The Highest Court has wrongfully set a precedent legally enforcing discrimination against gay men. Anti-gay laws and the criminalization of homosexuality, like § 377A of the Singapore penal code, are clearly violations of human rights.  Do you agree with the court, however, that a remedy for this law must be addressed as a legislative matter? Isn’t one of the main functions of the highest court in a State to place a “check” on laws that violate constitutional rights? Do you think any international forums or organizations can take a stance in protecting individual citizens who have been denied their rights by a domestic judiciary system?

Sources: BNA Bloombergjus.uio.no, ACG, Singapore Infopedia

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Every year in Mexico about 600,000 people die from chronic illnesses, such as heart and lung diseases, HIV or cancer. Patients battling these chronic illnesses must cope with crippling symptoms such as pain, breathlessness, anxiety, and depression. Access to palliative care and pain medication is critical in order to provide patients with proper and humane care. During the end of life, patients want to enjoy time with their friends and family; rather, than bed ridden with chronic pain.

In 2009, Mexico passed a law that grants patients given less than six months to live access to palliative care. Palliative care is the treatment of a specialized medicine dose to severely or terminally ill patients. Human Rights Watch highlights Remedios, a 73-year patient with pancreatic cancer, who lives in a small town about three hours away from Mexico City. Remedios was bedridden and was unable to eat or spend anytime with her family. After being referred to the National Cancer Institute in Mexico City she was informed that her cancer was terminal and sent her to the palliative care team. Remedios was given a low dose of morphine and she was able to control her pain, eat again, and spend time with her family. Remedios has to take several buses to get to Mexico City, although this is manageable, as her symptoms get worse the trip will become extremely hard. While palliative care treatment has increased greatly in Mexico, it still needs to provide more accessible treatment to Mexican citizens.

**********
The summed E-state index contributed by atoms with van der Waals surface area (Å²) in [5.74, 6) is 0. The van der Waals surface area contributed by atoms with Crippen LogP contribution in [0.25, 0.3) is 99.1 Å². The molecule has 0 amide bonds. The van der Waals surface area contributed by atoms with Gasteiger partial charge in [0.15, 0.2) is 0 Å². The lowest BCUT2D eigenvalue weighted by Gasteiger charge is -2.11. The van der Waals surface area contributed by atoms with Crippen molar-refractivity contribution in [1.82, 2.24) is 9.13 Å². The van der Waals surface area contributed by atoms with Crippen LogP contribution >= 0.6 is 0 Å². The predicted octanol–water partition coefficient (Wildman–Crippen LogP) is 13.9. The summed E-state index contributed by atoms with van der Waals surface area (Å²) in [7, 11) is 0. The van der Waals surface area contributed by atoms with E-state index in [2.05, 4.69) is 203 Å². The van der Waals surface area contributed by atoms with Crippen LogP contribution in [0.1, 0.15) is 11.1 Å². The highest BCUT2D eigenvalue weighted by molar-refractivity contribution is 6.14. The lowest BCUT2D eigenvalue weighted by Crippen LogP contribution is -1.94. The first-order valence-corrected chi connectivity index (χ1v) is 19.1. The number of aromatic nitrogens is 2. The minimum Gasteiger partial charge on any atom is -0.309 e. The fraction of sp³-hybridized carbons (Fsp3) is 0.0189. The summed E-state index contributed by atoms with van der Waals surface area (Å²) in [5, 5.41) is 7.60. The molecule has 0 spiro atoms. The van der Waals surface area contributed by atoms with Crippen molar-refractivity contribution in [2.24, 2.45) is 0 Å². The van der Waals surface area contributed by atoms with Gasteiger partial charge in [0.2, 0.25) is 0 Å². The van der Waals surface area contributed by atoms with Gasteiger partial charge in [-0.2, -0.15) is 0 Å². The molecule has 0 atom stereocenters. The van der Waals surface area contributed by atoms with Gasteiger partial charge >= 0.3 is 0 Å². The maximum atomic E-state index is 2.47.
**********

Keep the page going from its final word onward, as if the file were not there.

The access to palliative care in Mexico is still limited, with only a few dozen public healthcare centers that officer the specialized care, and fewer provide home palliative care. The cost of treatment is relatively low, for example morphine costs pennies per dose; rather, the cost of training staff can be costly. Others are concerned that the drugs given for treatment will be sold on the streets. Some doctors will not prescribe morphine because the prescription includes the patients’ address, and doctors do not want this information to end up in the wrong hands.